Amazon delivery trucks. Wi-Fi stations to post your killer Instagram photos right from the trail. Food trucks when you can’t be troubled to make your own damn S’mores at the campfire.
For most Montanans, the idea of transforming our national parks from natural cathedrals where, despite the summer traffic and sometimes crowded trails, one can get away from our cellphones and the other pressures of modern life, is a nightmare. The idea of allowing people to get Amazon deliveries at their campsites is an affront to the very idea our campsites were founded upon.
And if it comes to pass, Montana’s own Ryan Zinke will bear much of the blame. The Los Angeles Times reported yesterday that a corporate-dominated committee Zinke established before he was forced out of Interior is proposing these changes and more, including a massive cost increase for senior citizens visiting the parks:
Leaders of the Interior Department’s “Made in America” Outdoor Recreation Advisory Committee say these changes could make America’s national parks more attractive to a digitally minded younger generation and improve the quality of National Park Service facilities amid a huge maintenance backlog. As part of its plan, the committee calls for blacking out senior discounts at park campgrounds during peak holiday seasons.
“Our recommendations would allow people to opt for additional costs if they want, for example, Amazon deliveries at a particular campsite,” said Derrick Crandall, vice chairman of the committee and a counselor with the nonprofit National Park Hospitality Assn. “We want to let Americans make their own decisions in the marketplace.”
Letting the marketplace decide is a wonderful euphemism for what the industry group wants: to massively expand their footprint in our national parks, transforming public camping sites for working Americans into glamping centers for people who will want concierge service to start their fires, attendants to set up their tents, and servers to cater to their needs while they don new outerwear more suited for an expedition to Everest than for an evening of sipping whiskey by the fire on a Montana summer night.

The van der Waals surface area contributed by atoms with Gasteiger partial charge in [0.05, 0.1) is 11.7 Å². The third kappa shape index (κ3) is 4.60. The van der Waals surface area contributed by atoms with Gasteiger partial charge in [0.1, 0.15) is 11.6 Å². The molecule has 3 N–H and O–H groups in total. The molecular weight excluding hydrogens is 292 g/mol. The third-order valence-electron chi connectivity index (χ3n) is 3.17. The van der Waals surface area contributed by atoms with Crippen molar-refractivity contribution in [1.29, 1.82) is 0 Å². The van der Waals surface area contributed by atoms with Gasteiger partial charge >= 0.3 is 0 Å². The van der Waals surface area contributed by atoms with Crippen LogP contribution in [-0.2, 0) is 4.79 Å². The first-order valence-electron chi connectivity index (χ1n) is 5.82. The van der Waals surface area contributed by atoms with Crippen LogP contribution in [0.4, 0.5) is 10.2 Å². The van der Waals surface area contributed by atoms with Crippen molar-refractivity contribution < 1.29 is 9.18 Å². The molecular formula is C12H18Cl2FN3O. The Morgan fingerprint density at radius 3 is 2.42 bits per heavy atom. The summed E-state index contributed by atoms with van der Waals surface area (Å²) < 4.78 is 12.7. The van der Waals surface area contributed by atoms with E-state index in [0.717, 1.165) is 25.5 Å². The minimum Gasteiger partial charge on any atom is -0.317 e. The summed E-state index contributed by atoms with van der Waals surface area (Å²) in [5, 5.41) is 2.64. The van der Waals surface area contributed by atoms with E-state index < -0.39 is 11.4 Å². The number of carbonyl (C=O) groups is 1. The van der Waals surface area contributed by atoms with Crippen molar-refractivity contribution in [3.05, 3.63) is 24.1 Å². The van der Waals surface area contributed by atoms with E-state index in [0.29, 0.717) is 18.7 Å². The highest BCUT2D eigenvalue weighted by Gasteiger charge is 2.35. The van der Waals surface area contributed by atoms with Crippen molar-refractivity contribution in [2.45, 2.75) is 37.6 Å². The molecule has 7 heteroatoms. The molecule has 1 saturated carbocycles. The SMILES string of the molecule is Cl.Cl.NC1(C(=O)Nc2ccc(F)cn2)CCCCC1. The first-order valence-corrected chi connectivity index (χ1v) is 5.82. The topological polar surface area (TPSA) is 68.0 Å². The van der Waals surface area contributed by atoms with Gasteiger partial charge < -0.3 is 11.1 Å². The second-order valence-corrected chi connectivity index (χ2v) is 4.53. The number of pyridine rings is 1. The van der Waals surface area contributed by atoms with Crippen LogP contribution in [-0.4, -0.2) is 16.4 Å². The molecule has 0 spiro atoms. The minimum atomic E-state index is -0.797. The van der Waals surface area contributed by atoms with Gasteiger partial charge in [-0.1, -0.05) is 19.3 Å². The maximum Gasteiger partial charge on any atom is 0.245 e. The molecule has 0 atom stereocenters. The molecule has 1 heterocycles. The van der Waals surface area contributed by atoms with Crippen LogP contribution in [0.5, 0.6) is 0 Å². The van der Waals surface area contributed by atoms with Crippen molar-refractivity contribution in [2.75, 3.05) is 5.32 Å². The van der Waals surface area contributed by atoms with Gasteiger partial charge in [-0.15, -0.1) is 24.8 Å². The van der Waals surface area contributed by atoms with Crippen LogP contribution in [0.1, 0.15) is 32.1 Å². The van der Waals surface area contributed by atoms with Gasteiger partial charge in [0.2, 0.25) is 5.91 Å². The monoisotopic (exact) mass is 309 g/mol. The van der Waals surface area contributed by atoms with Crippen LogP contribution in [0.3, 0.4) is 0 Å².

The committee offering these proposals was as corrupt as anything Ryan Zinke touched. The Times reports that, despite being warned about massive conflicts of interest, Zinke appointed members from KOA, concessionaires in the parks, and lobbying firms to the committee, who, unsurprisingly, developed proposals to enhance their profits at the expense of authentic experiences in the parks and the integrity of the parks themselves.
In classic Republican fashion, the same Republicans who have starved the parks of resources are using that very scarcity to justify privatization:
The committee’s proposals would make their concession contracts more profitable than ever. They call for “categorical permissions” to sidestep environmental impact reviews for campground expansion and development, and new policies to ensure that concessionaires be compensated for investments and assets when a competitor is awarded its contract.
“The corporate interests on this committee stand to financially benefit from the privatization and corporate giveaways they are empowered to make,” said Nicole Gentile, deputy director of public lands at the Center for American Progress, a liberal Washington think tank. “And they are strategically inflating the Park Service’s maintenance backlog to use it as a talking point to scare the public into accepting privatization as necessary in our national parks.”
There has always been something pathetic about Ryan Zinke’s effort to connect himself to Teddy Roosevelt—a brand his former spokesperson claimed to have invented for him—but it would be devastating if Zinke’s short, scandal-ridden, embarrassment of a tenure as Secretary of the Interior ended up being best known for his destruction of the very idea of our national parks. It was Roosevelt, after all, who told us that we can’t waste the gift of the heritage of our natural resources:
“Our duty to the whole, including the unborn generations, bids us restrain an unprincipled present-day minority from wasting the heritage of these unborn generations. The movement for the conservation of wild life and the larger movement for the conservation of all our natural resources are essentially democratic in spirit, purpose, and method.”
Before he was forced out of office for his corruption, Ryan Zinke set that waste, the kind of waste it’s hard to believe someone who grew up on the edge of Glacier could countenance, in motion–and his corporate cronies and successor are trying to follow through on it while the graft and corruption in Washington approaches levels not seen since the Harding Administration.
We need to let Congress and the Administration know we won’t let them destroy our national parks, and when Ryan Zinke slinks out of whatever corporate swamp he’s been hiding in to run for office in Montana again, we can’t afford to forget that he led the effort to do so.